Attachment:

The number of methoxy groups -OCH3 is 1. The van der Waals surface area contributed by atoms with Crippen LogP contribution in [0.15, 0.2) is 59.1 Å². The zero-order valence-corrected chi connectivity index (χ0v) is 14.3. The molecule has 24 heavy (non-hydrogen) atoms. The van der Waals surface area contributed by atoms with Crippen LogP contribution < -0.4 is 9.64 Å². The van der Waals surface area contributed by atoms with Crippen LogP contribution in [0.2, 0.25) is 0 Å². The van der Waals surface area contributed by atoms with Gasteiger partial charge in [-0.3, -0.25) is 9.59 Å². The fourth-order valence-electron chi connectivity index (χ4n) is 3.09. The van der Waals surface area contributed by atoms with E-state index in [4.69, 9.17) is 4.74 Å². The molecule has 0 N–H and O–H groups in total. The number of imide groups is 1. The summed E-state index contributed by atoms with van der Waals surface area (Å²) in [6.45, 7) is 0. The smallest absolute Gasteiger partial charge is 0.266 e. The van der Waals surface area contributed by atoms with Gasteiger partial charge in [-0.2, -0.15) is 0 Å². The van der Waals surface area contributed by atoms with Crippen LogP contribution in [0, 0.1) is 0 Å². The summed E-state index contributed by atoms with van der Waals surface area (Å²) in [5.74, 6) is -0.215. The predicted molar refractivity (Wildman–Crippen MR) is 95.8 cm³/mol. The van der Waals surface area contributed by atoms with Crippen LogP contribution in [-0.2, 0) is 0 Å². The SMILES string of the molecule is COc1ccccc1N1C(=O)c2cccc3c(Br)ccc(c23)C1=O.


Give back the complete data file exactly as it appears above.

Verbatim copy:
The number of methoxy groups -OCH3 is 1. The van der Waals surface area contributed by atoms with Crippen LogP contribution in [0.15, 0.2) is 59.1 Å². The zero-order valence-corrected chi connectivity index (χ0v) is 14.3. The molecule has 24 heavy (non-hydrogen) atoms. The van der Waals surface area contributed by atoms with Crippen LogP contribution < -0.4 is 9.64 Å². The van der Waals surface area contributed by atoms with Crippen LogP contribution in [0.2, 0.25) is 0 Å². The van der Waals surface area contributed by atoms with Gasteiger partial charge in [-0.3, -0.25) is 9.59 Å². The fourth-order valence-electron chi connectivity index (χ4n) is 3.09. The van der Waals surface area contributed by atoms with E-state index in [4.69, 9.17) is 4.74 Å². The molecule has 0 N–H and O–H groups in total. The number of imide groups is 1. The summed E-state index contributed by atoms with van der Waals surface area (Å²) in [6.45, 7) is 0. The smallest absolute Gasteiger partial charge is 0.266 e. The van der Waals surface area contributed by atoms with Gasteiger partial charge in [-0.2, -0.15) is 0 Å². The van der Waals surface area contributed by atoms with Crippen LogP contribution in [0, 0.1) is 0 Å². The summed E-state index contributed by atoms with van der Waals surface area (Å²) in [5.74, 6) is -0.215. The predicted molar refractivity (Wildman–Crippen MR) is 95.8 cm³/mol. The van der Waals surface area contributed by atoms with Crippen LogP contribution in [-0.2, 0) is 0 Å². The SMILES string of the molecule is COc1ccccc1N1C(=O)c2cccc3c(Br)ccc(c23)C1=O.